Refusing to decide whether or not the Loot Boxes constitute slot machines or devices that are illegal under California law, the district court examined the plaintiffs’ claims through the lens of CDA immunity. The court quickly ruled that Google qualified as an “interactive service provider” under the CDA because Google creates and maintains a virtual online store available to multiple users to download various software applications created by other developers.
The court then noted that the plaintiffs sought to impose liability on Google based on the content (specifically Loot Boxes) of those apps, which the court decided was an attempt by the plaintiffs to treat Google like a publisher of such contents.
The court ultimately found that the content in question – video game apps containing Loot Boxes – was provided by another content provider. The court rejected the plaintiff’s attempt to classify Google as a co-developer of the apps simply because Google required game developers to provide certain information regarding game ratings and loot boxes.
The court also rejected the plaintiffs’ argument that Section 230 did not apply because the CDA applies only to “speech” postings, the ruling that Section 230 applies to content posted in an app, not just to online speech affirmations. (Note: Interestingly, a CDA reform bill that has been touring Congress, the SAFE TECH Actincludes an amendment to section 230(c)(1) which would attempt to narrow the publisher’s liability provision which covers “information provided by another information content provider” by changing the term to “speech.”) Thus, the court had little difficulty establishing that Section 230 applied and that Google could not be held liable in this case simply for allowing game developers to deliver apps to users via the Google Play Store.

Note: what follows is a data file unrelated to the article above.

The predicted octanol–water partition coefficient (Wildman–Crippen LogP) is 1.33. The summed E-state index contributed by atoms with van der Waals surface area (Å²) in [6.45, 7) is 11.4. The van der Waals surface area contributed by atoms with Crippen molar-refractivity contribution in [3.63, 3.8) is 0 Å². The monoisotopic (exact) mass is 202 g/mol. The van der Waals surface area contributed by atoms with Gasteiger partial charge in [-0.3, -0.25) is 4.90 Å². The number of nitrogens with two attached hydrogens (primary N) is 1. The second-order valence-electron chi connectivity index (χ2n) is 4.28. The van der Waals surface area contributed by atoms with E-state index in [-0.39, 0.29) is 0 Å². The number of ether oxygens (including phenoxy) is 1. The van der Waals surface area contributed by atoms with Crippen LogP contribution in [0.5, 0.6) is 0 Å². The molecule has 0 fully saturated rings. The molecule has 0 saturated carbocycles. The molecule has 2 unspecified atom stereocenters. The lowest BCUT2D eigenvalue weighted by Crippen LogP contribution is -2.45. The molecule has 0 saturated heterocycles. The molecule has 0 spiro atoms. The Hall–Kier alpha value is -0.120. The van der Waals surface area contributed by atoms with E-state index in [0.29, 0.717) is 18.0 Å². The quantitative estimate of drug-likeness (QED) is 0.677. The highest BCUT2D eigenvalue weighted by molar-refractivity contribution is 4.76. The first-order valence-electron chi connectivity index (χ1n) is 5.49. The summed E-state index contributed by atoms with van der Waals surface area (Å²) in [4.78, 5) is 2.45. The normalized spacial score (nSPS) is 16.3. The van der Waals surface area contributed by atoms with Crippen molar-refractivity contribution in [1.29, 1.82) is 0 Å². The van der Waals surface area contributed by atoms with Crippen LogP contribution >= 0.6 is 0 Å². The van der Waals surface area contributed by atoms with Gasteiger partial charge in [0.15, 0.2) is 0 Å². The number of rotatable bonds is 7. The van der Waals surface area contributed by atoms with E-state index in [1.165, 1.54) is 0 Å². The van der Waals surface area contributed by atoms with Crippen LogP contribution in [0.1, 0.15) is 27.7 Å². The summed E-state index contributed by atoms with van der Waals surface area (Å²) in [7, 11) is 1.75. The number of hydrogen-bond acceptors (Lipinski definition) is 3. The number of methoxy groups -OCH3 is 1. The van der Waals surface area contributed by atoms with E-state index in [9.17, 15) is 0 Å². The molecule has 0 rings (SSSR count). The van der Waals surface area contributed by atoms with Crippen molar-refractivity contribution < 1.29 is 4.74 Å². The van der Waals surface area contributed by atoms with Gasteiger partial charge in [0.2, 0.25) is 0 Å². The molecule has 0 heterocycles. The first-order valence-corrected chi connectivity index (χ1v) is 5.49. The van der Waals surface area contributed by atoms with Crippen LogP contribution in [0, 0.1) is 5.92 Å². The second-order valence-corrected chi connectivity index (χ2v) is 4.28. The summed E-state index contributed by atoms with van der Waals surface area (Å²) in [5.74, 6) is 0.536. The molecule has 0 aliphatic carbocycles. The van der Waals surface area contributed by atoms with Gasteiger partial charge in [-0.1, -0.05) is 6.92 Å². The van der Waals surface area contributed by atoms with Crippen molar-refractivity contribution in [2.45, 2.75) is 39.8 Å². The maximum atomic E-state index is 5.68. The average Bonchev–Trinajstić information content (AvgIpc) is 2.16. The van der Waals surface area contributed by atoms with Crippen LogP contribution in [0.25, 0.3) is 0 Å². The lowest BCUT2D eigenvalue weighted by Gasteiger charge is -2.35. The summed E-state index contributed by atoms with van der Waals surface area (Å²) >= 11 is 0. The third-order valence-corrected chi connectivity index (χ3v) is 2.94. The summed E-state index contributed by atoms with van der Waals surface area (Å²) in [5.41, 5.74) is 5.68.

An interesting theory articulated by the plaintiffs was that Section 230 did not apply because Google went beyond publishing when it would have facilitated illegal gambling. However, the court said that the complaint itself did not raise any facts to support these claims and therefore declined to consider these allegations on their merits. The court noted that even if the loot boxes in question were found to violate California law, Google would still be protected by the CDA because Google’s alleged involvement amounts to “passive acquiescence” or merely providing a neutral platform for the app downloads: “(And) even if a service provider knows that third parties are using such tools to create illegal content, the service provider’s inaction is immunized.” Ultimately, the court dismissed the case with discretion, leaving the door open for plaintiffs to change their claims to show how Google’s conduct went beyond passively posting third-party content. (One wonders whether such a claim would still have succeeded, since the CDA’s barring for violating federal criminal laws, for example, has generally been interpreted as applying only in the case of government enforcement of those laws. Regardless, to get around the CDA immunity, the plaintiffs would have to offer evidence of Google’s actions, statements or behavior that would constitute illegal gambling under the state statute, in addition to the allegations already filed over the game developer’s Loot Box offerings).
THE Coffee The case is one of the more recent cases illustrating the broad immunity the CDA offers to online providers, including mobile platforms. Until there is some modification of the immunity outlines in a future CDA reform bill, it is likely that the courts will continue to extend broad protections to online providers. We will continue to follow developments surrounding the push for CDA reform.